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What Is Tea Tree Oil?

Tea tree oil is an essential oil derived from the leaves of the Melaleuca alternifolia plant, also known as Narrow-leaved paperbark. This small tree should not be confused with the tea plant, Camellia Sinensis, used to produce tea. Narrow-leaved paperbarks are native to Queensland and New South Wales, Australia, where they have been used as traditional medicine for centuries. Native Australians used the crushed leaves of this plant in inhalations to treat respiratory infections. Medical research has found that tea tree oil contains a compound called terpinene-4-ol that has been shown to kill certain harmful microorganisms.

If you already have some coconut oil, olive oil or jojoba oil in your arsenal, you might think that you don’t need any additional oil. These oils are what is called a carrier or base oil, and while they have wonderful benefits of their own and are typically also moisturizing, they can be enhanced with the use of essential oils, such as tea tree oil.

Tea tree oil combined with any base oil will make an excellent mixture, as you only need a few drops of tea tree oil and would have to dilute it anyway, since it’s too strong and can cause dermatitis when used undiluted.

Finally, never take tea tree oil orally and keep away from children, as it is toxic if ingested.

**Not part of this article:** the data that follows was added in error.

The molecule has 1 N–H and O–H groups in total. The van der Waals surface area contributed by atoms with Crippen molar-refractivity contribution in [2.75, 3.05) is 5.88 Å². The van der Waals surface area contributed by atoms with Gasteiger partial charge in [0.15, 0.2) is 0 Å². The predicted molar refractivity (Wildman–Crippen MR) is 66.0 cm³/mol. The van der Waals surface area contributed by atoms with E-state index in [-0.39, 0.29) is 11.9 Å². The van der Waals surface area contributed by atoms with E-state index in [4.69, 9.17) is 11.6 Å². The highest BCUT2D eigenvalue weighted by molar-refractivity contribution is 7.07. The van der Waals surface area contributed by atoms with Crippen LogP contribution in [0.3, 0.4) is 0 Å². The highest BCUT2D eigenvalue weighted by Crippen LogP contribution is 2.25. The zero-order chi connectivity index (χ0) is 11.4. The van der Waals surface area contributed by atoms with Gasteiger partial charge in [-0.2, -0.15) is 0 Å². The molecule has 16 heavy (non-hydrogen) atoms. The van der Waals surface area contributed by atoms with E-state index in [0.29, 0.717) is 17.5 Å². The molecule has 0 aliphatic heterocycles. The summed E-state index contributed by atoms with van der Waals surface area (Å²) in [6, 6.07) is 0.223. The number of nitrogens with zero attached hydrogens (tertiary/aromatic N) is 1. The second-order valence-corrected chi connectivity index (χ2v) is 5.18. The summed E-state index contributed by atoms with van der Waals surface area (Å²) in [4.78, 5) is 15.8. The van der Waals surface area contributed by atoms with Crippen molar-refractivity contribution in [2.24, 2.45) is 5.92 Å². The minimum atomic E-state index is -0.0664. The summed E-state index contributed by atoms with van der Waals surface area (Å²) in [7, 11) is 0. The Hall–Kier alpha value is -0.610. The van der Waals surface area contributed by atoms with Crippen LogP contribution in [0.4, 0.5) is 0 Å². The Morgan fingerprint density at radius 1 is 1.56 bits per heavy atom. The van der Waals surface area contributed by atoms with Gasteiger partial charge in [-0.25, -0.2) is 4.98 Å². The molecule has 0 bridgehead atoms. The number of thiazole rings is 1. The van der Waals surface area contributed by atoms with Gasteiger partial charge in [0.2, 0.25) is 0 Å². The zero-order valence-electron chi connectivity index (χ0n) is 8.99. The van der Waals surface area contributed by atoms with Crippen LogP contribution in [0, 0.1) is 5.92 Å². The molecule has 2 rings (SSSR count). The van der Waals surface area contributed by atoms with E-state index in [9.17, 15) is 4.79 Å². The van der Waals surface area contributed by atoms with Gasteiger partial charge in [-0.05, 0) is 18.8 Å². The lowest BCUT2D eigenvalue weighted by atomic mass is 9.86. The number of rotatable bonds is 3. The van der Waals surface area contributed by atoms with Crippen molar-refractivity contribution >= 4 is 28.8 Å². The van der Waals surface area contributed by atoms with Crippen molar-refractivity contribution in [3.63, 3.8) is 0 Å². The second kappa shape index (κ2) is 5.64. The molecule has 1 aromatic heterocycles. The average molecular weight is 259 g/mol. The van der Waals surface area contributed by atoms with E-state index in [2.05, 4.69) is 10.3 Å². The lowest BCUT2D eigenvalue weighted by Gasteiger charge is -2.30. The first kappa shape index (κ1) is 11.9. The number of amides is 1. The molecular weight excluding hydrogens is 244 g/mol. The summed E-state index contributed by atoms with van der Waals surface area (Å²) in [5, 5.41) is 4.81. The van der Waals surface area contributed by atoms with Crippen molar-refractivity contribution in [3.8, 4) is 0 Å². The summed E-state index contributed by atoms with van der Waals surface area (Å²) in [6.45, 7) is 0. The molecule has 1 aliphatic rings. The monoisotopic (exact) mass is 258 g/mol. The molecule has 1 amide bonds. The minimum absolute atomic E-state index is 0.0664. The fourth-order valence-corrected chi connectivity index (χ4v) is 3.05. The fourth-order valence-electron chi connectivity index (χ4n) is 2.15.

1. Treats Fungal Nail Infections and Athlete’s Foot

The antifungal properties of tea tree oil are well-studied. It was shown to at least partially or fully treat nail fungus in 6 months in 60% of the participants in one study, and another study showed that 72% of participants with athlete’s foot benefited from applying tea tree oil.

The oil can help relieve the pain and inflammation associated with these conditions and may be effective in getting rid of the fungus altogether.

How to use: mix equal parts base oil (such as olive, coconut, jojoba, sweet almond oil, etc.) and tea tree oil and apply on the affected area. No need to rinse, just make sure to wash your hands immediately to avoid spreading the fungus.

2. Relieves Psoriasis and Skin Inflammation

People with inflamed sensitive skin, dermatitis, skin allergies, bug bites or psoriasis flare-ups may benefit from tea tree oil as well.

The oil can help relieve the symptoms of these skin conditions, such as redness, flaking skin, and itching, with one study showing a 40% improvement in symptoms after application in dermatitis, significantly more than standard topical medications. Tea tree oil is also effective at treating another common type of skin inflammation, acne, both on the face and the body.

How to use: mix 2 tablespoons of a base oil of your choice with 10 drops of tea tree oil and apply this mixture to the inflamed area 2-3 times a day until you see an improvement in symptoms.

3. Promotes Wound Healing

Tea tree oil will help keep wounds clean and reduce inflammation in the affected area. Avoid applying it directly onto the wound, however, as it can be dangerous. Instead, simply apply a few drops of tea tree oil on a clean wound dressing before covering the wound with it.

If the wound is a minor cut or a scrape, you can use just a little smidgen of the mix of 1 tsp carrier oil (e.g. sweet almond oil or coconut oil) and 1 drop tea tree oil directly on a CLEAN scrape and then cover with a band-aid.

4. Can Be Used as a Hand Sanitizer

The vast majority of hand sanitizers available in stores do more harm than good, drying out your skin in the long term and making you more susceptible to disease. Since tea tree oil has valuable antimicrobial properties, you can use it to make your own DIY hand sanitizer.